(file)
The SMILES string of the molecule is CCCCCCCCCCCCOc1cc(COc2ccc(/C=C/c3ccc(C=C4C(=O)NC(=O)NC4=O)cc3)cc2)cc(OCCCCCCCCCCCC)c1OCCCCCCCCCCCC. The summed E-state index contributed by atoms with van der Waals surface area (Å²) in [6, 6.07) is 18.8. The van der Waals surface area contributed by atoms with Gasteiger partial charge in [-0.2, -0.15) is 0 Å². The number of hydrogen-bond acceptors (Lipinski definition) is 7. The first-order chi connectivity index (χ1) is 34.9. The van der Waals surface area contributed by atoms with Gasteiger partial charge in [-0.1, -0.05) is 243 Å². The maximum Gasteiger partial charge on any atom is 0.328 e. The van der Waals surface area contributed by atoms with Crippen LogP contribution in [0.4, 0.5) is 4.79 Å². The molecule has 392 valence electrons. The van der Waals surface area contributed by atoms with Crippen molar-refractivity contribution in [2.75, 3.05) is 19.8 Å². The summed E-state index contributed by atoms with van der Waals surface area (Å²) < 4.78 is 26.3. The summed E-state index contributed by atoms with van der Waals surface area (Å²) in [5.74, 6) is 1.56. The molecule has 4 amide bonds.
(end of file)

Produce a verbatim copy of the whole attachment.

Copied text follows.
The SMILES string of the molecule is CCCCCCCCCCCCOc1cc(COc2ccc(/C=C/c3ccc(C=C4C(=O)NC(=O)NC4=O)cc3)cc2)cc(OCCCCCCCCCCCC)c1OCCCCCCCCCCCC. The summed E-state index contributed by atoms with van der Waals surface area (Å²) in [6, 6.07) is 18.8. The van der Waals surface area contributed by atoms with Gasteiger partial charge in [-0.2, -0.15) is 0 Å². The number of hydrogen-bond acceptors (Lipinski definition) is 7. The first-order chi connectivity index (χ1) is 34.9. The van der Waals surface area contributed by atoms with Gasteiger partial charge in [-0.1, -0.05) is 243 Å². The maximum Gasteiger partial charge on any atom is 0.328 e. The van der Waals surface area contributed by atoms with Crippen LogP contribution in [0.4, 0.5) is 4.79 Å². The molecule has 392 valence electrons. The van der Waals surface area contributed by atoms with Crippen molar-refractivity contribution in [2.75, 3.05) is 19.8 Å². The summed E-state index contributed by atoms with van der Waals surface area (Å²) < 4.78 is 26.3. The summed E-state index contributed by atoms with van der Waals surface area (Å²) in [5.74, 6) is 1.56. The molecule has 4 amide bonds.